Fallout 4 Review in Progres: My First Few Hours
The first few hours of Fallout 4 have exhilarated me, frustrated me, and made me go, “What?” That is what you are in for if you decide you want to play Fallout 4. Although our review isn’t live yet – and won’t be for a while! – I can safely say that if open world RPG’s are your thing, you probably don’t want to pass up on this, even if you’ve never played a Fallout game in the past. Consider this the beginning of our Review-in-Progress.
The first shock I had was the look of Fallout 4. Bethesda has been pretty good about pushing the graphical capabilities of the systems it launches on, but Fallout 4 was a tad disappointing for me. I’m not saying the game doesn’t look good, it just isn’t great. It’s not Rise of the Tomb Raider, and it’s not The Witcher III: Wild Hunt. Frankly, no one is playing Fallout for the graphics, it is the game play that matters and Fallout 4 picks up where Fallout 3 ended.
You are literally getting more of the same when transitioning from Fallout 3 to Fallout 4. Longtime fans of the franchise will be OK with this, but newer players might be a bit disappointed. The story of Fallout is actually pretty intriguing, although from what I’ve seen, the major plot points happen at the beginning and the end, with the middle acting as a filler. It’s not great, and it’s not terrible. It is the catalyst for the game play, which is the true gem here.
For newer players to the franchise, the first few hours will be incredibly overwhelming. You will gather things you aren’t quite sure what to do with – Hint: Grab Everything – use weapons that you are not familiar with, and get thrown into situations that you probably are not ready for. My advice is to take your time, enjoy what is around you, and make yourself VERY familiar with your Pip-Boy.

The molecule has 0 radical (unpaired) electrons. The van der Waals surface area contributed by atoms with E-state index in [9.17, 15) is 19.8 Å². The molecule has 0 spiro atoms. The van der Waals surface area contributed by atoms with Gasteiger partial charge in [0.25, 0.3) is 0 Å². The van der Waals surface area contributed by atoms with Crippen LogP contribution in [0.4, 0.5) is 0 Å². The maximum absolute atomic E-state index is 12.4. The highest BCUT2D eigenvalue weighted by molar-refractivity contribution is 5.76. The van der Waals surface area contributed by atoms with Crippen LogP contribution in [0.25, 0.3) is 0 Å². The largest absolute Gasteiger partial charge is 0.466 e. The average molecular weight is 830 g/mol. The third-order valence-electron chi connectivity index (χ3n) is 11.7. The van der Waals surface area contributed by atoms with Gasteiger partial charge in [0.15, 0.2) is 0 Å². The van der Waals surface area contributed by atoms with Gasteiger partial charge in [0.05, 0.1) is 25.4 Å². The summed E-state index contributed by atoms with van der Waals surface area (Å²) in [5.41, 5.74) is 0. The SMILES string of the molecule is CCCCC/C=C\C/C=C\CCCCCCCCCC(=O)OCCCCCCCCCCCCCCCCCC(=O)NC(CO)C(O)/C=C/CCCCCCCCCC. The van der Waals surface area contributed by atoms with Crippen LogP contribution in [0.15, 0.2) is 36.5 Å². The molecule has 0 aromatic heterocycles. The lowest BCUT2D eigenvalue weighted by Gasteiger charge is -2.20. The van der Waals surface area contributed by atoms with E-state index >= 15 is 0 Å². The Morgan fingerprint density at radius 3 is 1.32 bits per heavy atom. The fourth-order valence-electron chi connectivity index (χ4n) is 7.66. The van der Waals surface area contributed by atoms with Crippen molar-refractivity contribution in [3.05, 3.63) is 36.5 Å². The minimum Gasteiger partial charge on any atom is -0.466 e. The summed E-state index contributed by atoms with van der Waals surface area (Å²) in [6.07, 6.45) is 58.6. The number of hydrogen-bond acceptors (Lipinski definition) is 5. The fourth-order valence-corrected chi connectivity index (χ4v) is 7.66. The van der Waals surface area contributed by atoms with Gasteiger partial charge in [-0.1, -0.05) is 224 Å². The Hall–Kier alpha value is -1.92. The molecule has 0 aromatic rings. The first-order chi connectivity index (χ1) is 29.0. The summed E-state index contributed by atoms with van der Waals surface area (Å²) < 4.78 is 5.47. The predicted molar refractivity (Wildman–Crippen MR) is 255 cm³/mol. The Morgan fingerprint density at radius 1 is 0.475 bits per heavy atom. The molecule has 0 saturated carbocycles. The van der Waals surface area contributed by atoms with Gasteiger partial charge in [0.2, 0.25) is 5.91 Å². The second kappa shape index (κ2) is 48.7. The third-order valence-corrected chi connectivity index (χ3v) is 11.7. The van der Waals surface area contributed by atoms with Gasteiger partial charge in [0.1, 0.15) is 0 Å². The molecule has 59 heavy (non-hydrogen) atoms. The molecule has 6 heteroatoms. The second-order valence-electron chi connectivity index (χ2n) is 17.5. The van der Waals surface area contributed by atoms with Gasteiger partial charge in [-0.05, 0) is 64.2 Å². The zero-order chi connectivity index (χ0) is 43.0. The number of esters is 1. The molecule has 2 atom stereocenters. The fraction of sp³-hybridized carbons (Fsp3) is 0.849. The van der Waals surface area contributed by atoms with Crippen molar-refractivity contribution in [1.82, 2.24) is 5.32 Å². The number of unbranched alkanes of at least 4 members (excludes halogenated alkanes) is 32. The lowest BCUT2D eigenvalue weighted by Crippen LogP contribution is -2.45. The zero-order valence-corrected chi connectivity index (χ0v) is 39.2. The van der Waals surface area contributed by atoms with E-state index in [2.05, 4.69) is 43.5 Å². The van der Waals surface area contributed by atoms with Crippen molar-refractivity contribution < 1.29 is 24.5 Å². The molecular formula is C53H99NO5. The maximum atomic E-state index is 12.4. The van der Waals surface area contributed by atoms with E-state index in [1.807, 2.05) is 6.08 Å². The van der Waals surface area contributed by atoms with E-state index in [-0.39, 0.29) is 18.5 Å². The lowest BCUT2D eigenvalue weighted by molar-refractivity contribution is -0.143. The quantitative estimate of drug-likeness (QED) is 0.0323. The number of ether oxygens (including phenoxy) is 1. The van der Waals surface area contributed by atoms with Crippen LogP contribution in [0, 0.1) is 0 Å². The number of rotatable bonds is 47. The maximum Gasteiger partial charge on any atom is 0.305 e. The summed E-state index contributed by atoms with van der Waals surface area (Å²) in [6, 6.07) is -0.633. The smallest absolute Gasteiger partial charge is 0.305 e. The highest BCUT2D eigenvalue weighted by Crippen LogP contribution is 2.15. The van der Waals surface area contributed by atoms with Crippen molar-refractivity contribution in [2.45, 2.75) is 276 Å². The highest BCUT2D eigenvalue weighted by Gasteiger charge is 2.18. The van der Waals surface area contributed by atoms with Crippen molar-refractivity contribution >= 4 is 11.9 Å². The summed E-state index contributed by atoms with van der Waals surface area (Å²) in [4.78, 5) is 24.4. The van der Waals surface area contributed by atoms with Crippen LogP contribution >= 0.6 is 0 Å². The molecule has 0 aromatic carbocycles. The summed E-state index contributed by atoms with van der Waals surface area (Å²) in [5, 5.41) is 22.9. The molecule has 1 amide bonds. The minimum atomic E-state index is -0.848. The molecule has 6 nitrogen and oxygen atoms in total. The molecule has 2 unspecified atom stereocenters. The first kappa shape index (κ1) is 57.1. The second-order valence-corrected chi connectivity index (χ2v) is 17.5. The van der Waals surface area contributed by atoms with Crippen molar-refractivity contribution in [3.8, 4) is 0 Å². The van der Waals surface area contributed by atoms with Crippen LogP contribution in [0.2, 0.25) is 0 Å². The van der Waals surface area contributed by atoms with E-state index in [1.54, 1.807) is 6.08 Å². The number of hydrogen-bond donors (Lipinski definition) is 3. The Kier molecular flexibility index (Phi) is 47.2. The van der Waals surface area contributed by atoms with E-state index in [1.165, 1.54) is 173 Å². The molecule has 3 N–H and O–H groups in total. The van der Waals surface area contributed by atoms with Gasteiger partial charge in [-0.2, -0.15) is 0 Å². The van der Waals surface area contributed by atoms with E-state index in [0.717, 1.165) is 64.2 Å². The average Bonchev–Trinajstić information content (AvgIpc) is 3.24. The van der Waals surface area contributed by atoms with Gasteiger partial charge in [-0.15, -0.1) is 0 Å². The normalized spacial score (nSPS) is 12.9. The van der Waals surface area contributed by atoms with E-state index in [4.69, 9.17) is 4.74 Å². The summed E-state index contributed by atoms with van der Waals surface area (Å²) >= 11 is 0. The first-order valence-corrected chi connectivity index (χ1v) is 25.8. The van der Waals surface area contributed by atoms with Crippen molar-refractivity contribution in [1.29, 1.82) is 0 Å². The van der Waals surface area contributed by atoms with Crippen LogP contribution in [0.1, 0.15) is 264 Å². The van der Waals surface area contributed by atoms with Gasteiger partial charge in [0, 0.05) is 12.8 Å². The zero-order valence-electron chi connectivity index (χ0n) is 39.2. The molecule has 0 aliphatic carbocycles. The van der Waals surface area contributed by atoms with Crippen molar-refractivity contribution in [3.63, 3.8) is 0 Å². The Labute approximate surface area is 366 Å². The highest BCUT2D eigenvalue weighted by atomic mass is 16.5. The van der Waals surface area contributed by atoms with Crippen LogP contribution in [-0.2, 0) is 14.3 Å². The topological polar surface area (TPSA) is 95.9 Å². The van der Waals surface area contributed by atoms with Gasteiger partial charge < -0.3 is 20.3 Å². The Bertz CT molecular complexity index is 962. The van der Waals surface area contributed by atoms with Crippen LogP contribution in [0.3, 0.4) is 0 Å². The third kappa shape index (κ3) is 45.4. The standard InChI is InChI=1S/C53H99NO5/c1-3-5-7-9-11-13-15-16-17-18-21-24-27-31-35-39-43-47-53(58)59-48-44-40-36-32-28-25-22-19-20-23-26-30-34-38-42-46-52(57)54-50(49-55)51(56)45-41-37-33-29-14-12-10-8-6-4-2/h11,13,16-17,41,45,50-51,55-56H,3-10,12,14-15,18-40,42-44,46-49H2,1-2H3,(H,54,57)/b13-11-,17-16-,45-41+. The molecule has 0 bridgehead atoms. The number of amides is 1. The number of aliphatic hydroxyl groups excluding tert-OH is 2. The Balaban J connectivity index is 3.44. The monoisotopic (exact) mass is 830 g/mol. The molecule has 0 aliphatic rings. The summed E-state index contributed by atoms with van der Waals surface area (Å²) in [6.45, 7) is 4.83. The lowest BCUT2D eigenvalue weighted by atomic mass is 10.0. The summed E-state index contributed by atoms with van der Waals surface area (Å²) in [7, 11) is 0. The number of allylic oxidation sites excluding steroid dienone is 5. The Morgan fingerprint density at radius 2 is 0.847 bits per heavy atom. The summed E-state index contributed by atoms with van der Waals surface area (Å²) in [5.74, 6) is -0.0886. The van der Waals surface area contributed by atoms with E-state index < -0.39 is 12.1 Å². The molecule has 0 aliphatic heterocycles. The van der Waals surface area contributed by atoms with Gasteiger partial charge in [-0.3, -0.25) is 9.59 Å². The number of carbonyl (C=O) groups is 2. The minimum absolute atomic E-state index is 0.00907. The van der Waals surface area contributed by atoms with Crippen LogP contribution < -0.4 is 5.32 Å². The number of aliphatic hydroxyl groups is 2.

I have died a lot in the first few hours, and often times I like to blame this on in game glitches. This is the most disappointing aspect of Fallout 4. A number of times already I’ve experience glitches that have cost me to lose a ton of progress. This is partially a fault with the game, but human error plays a role as well. Fallout gives you the option to favorite weapons to the D-pad – on Xbox One – allowing you to quickly swap between weapons. I loaded up three weapons: a pipe pistol, pipe rifle, and a musket. While firing on a group of raiders, my pipe-rifle ran out of ammo. Using the D-Pad I attempted to switch to my pipe pistol, and although I had the gun preset, and although I had ammo available, my person never pulled it out. After the “return weapon, draw new weapon” animation was complete, I was left standing still holding an ammo-less rifle. A few seconds later, I was dead. Another glitch which I have only experienced once was switching to my musket only to be left holding an invisible gun. My hands were still where they should have been, and my finger still pulled an imaginary trigger; unfortunately, there was nothing there to actually shoot with. Again, this ended in death.
These glitches happened a bit more often than I would have liked, but after rebooting the game I have yet to encounter these again. I’m really hoping it was a one time thing. Regardless of this, I’m still really enjoying my time with Fallout 4. Stay tuned to Games Reviews where we will continue to post Review-in-Progress articles until we compile it all together in our full review. Our score might fluctuate with each article, so nothing is set into stone. For the time being, we are scoring Fallour 4 8.5/10.